I have heard about ARP protocol for learning MAC address of other devices in a LAN for communicating with each other. However, I am bit confused about how it works in a typical infrastructure mode, where there are multiple devices.
I believe, all devices will have a local private IP but they can never talk to each other directly, but only via Wireless access point(AP)
I want to understand why two devices can not talk to each other directly when they are in wireless range of each other?
Is knowing MAC of each other necessary for talking? I think it will be not needed at all as direct addressing seems not possible and all traffic routes through Wi-fi AP. So knowing just the IP address of the other device is sufficient. Is it correct?
If above is true..ARP protocol is not needed at all in infrastructure mode, as knowing MAC is not necessary? Is this understanding correct?
Thanks for detailed response. What i meant by question#3 is.. if Host A wants to communicate with host B in the same wifi network, Host A may not need to know MAC of Host B. If Host A has the IP of Host B and it knows MAC of the WAP. So, it can send the packet with destination IP of Host B and MAC of WAP. And since WAP knows Host B's MAC, it may replace the destination MAC from its own to that of Host B's and eventually send the packet to Host B. Is this arrangement not possible? Does Host A and Host B necessarily need to know each other's MAC in a wifi LAN network, to talk to each other?
If Host A Host B never talk to each other and always go via WAP(as you clarified) , then i felt..why would they even need to know each other's MAC? Knowing just the IP and MAC of WAP would be enough...is it true? Sorry for a novice question.
Edit: First of all, my apology for posting question in form of answer! Yes, i understand now that WAP needs to do ARP/NDP to find out the data link /MAC address of the connected devices in order to deliver the packet(s). However i would like to explain with an example to clarify my point.
Suppose host A and host B are connected to same Wifi AP. Now when host A wants to send packet/data to host B, the data will go via WAP..so, host A may not really need to know the MAC of host B. Host A can encapsulate the IP of Host B in data link packet with MAC of WAP and send the packet to WAP. WAP knows MAC of host B by ARP or NDP, so WAP is able to deliver the packet correctly to host B. In this case, host A may not need to do ARP/NDP to find MAC of host B?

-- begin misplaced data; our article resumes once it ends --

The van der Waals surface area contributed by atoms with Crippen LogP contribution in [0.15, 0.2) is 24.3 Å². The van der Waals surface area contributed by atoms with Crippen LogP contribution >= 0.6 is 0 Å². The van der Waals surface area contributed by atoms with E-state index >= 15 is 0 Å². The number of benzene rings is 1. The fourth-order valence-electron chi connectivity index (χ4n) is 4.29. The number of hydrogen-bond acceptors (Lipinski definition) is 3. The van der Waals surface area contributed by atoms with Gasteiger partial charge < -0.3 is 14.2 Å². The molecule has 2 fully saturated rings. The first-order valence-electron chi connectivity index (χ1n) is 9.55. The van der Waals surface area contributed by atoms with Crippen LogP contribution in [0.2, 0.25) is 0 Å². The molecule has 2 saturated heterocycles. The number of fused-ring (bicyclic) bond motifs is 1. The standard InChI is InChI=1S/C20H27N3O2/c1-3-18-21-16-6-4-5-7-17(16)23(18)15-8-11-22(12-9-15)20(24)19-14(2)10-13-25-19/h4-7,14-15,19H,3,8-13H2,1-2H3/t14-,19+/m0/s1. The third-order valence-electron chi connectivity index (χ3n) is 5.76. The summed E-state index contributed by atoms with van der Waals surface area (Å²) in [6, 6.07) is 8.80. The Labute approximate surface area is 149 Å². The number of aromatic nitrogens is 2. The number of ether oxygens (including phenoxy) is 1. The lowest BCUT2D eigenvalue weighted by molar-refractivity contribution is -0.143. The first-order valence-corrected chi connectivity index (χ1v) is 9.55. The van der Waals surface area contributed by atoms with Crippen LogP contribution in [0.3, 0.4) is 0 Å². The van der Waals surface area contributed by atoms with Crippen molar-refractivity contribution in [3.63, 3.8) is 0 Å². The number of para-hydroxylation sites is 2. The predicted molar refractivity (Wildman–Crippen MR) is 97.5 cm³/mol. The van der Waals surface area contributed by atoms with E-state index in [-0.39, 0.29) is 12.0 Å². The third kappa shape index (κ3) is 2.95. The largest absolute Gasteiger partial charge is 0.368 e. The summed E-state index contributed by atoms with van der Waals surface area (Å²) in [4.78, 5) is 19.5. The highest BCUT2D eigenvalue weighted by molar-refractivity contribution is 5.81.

Host A is needed to encapsulate the IP of host B as payload to the datalink packet with MAC of host B only? If this case, yes, i can understand that host A needs to do ARP/NDP to find MAC of host B first, before sending any packet(s)
I hope i could explain my doubt properly. Sorry if i caused confusion.
Thanks for your kind explanation. It helped me to understand it well now. I can understand that it is really not needed for WAP to learn about L3 layer protocol inside same wifi network communication, perhaps L3 layer data can remain hidden in payload data completely all the time. Just the MAC's will keep changing when WAP delivers the new wifi frame to host B, without even looking into the payload..
But, i wonder how routing is handled by the WAP. In such case, the real destination MAC would be unknown..as that device would be in different network. Host A knows only the destination IP. As per wifi frame format, it may fill in transmitter , receiver MAC's. But WAP would need to remove the L2 header and check the L3 data like IP address of the destination? Then may be look up routing table etc to decide next IP, next hop etc. In such cases, would the WAP not have certain level of IP protocol awareness like IPv4 , IPv6? Is the understanding correct or some still i am missing something? Only in case of same network ( home wifi network), WAP is oblivious of Network layer protocol, but in case of routing, it needs to be L3 layer aware...right? If this is true, can a IPv4 aware WAP work for IPv6 out of the box or need some software/ hardware updates to be able to support IPv6? Thank You